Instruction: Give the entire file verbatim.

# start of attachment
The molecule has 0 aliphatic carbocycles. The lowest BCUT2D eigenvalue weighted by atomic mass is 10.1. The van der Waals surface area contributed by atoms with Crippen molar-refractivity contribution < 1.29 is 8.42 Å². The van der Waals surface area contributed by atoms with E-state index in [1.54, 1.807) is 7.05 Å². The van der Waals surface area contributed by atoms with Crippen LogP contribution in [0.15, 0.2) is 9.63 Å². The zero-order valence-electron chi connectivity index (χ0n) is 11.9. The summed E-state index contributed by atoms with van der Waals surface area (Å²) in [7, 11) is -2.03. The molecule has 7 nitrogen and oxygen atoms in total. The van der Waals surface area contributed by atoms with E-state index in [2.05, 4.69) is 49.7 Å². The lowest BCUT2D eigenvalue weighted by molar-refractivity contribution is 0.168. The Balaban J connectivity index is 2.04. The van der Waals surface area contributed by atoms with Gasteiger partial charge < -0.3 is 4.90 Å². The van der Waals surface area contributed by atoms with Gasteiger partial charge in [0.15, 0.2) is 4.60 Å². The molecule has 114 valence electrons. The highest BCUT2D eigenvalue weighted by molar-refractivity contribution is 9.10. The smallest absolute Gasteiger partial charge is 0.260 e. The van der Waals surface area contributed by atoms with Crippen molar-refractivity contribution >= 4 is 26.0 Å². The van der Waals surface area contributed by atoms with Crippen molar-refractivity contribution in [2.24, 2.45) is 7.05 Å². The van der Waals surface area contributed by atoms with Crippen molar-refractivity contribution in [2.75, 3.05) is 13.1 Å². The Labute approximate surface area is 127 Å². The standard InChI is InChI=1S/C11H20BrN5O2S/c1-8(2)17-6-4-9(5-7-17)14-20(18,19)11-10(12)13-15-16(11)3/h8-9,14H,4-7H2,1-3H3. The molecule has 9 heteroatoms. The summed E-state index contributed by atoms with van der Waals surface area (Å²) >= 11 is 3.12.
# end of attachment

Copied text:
The molecule has 0 aliphatic carbocycles. The lowest BCUT2D eigenvalue weighted by atomic mass is 10.1. The van der Waals surface area contributed by atoms with Crippen molar-refractivity contribution < 1.29 is 8.42 Å². The van der Waals surface area contributed by atoms with E-state index in [1.54, 1.807) is 7.05 Å². The van der Waals surface area contributed by atoms with Crippen LogP contribution in [0.15, 0.2) is 9.63 Å². The zero-order valence-electron chi connectivity index (χ0n) is 11.9. The summed E-state index contributed by atoms with van der Waals surface area (Å²) in [7, 11) is -2.03. The molecule has 7 nitrogen and oxygen atoms in total. The van der Waals surface area contributed by atoms with E-state index in [2.05, 4.69) is 49.7 Å². The lowest BCUT2D eigenvalue weighted by molar-refractivity contribution is 0.168. The Balaban J connectivity index is 2.04. The van der Waals surface area contributed by atoms with Gasteiger partial charge < -0.3 is 4.90 Å². The van der Waals surface area contributed by atoms with Gasteiger partial charge in [0.15, 0.2) is 4.60 Å². The molecule has 114 valence electrons. The highest BCUT2D eigenvalue weighted by molar-refractivity contribution is 9.10. The smallest absolute Gasteiger partial charge is 0.260 e. The van der Waals surface area contributed by atoms with Crippen molar-refractivity contribution >= 4 is 26.0 Å². The van der Waals surface area contributed by atoms with Crippen molar-refractivity contribution in [2.24, 2.45) is 7.05 Å². The van der Waals surface area contributed by atoms with Crippen molar-refractivity contribution in [2.75, 3.05) is 13.1 Å². The Labute approximate surface area is 127 Å². The standard InChI is InChI=1S/C11H20BrN5O2S/c1-8(2)17-6-4-9(5-7-17)14-20(18,19)11-10(12)13-15-16(11)3/h8-9,14H,4-7H2,1-3H3. The molecule has 9 heteroatoms. The summed E-state index contributed by atoms with van der Waals surface area (Å²) >= 11 is 3.12.